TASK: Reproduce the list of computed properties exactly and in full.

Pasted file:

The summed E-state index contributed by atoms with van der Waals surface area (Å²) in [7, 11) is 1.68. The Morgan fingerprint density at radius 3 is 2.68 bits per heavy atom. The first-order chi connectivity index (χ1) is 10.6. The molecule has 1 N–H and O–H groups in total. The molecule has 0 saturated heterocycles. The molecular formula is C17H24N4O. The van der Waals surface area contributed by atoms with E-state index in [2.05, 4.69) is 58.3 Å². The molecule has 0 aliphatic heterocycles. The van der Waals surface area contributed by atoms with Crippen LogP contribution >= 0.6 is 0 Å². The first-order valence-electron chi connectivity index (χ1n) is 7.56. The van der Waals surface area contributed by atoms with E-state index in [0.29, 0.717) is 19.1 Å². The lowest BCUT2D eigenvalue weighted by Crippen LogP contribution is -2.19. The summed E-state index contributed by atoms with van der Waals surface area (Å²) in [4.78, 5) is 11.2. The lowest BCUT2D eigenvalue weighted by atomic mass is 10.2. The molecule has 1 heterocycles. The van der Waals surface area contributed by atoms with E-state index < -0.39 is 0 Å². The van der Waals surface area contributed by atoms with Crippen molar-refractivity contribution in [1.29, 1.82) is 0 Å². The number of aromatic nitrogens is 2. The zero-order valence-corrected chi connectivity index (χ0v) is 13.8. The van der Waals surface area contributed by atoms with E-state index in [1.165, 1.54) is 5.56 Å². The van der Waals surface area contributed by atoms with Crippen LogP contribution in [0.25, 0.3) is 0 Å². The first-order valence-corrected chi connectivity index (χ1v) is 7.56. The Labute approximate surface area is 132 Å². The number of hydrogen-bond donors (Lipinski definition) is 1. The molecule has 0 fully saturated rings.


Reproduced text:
The summed E-state index contributed by atoms with van der Waals surface area (Å²) in [7, 11) is 1.68. The Morgan fingerprint density at radius 3 is 2.68 bits per heavy atom. The first-order chi connectivity index (χ1) is 10.6. The molecule has 1 N–H and O–H groups in total. The molecule has 0 saturated heterocycles. The molecular formula is C17H24N4O. The van der Waals surface area contributed by atoms with E-state index in [2.05, 4.69) is 58.3 Å². The molecule has 0 aliphatic heterocycles. The van der Waals surface area contributed by atoms with Crippen LogP contribution >= 0.6 is 0 Å². The first-order valence-electron chi connectivity index (χ1n) is 7.56. The van der Waals surface area contributed by atoms with E-state index in [0.29, 0.717) is 19.1 Å². The lowest BCUT2D eigenvalue weighted by Crippen LogP contribution is -2.19. The summed E-state index contributed by atoms with van der Waals surface area (Å²) in [4.78, 5) is 11.2. The lowest BCUT2D eigenvalue weighted by atomic mass is 10.2. The molecule has 1 heterocycles. The van der Waals surface area contributed by atoms with E-state index < -0.39 is 0 Å². The van der Waals surface area contributed by atoms with Crippen molar-refractivity contribution in [1.29, 1.82) is 0 Å². The number of aromatic nitrogens is 2. The zero-order valence-corrected chi connectivity index (χ0v) is 13.8. The van der Waals surface area contributed by atoms with E-state index in [1.165, 1.54) is 5.56 Å². The van der Waals surface area contributed by atoms with Crippen LogP contribution in [0.25, 0.3) is 0 Å². The first-order valence-corrected chi connectivity index (χ1v) is 7.56. The Labute approximate surface area is 132 Å². The number of hydrogen-bond donors (Lipinski definition) is 1. The molecule has 0 fully saturated rings.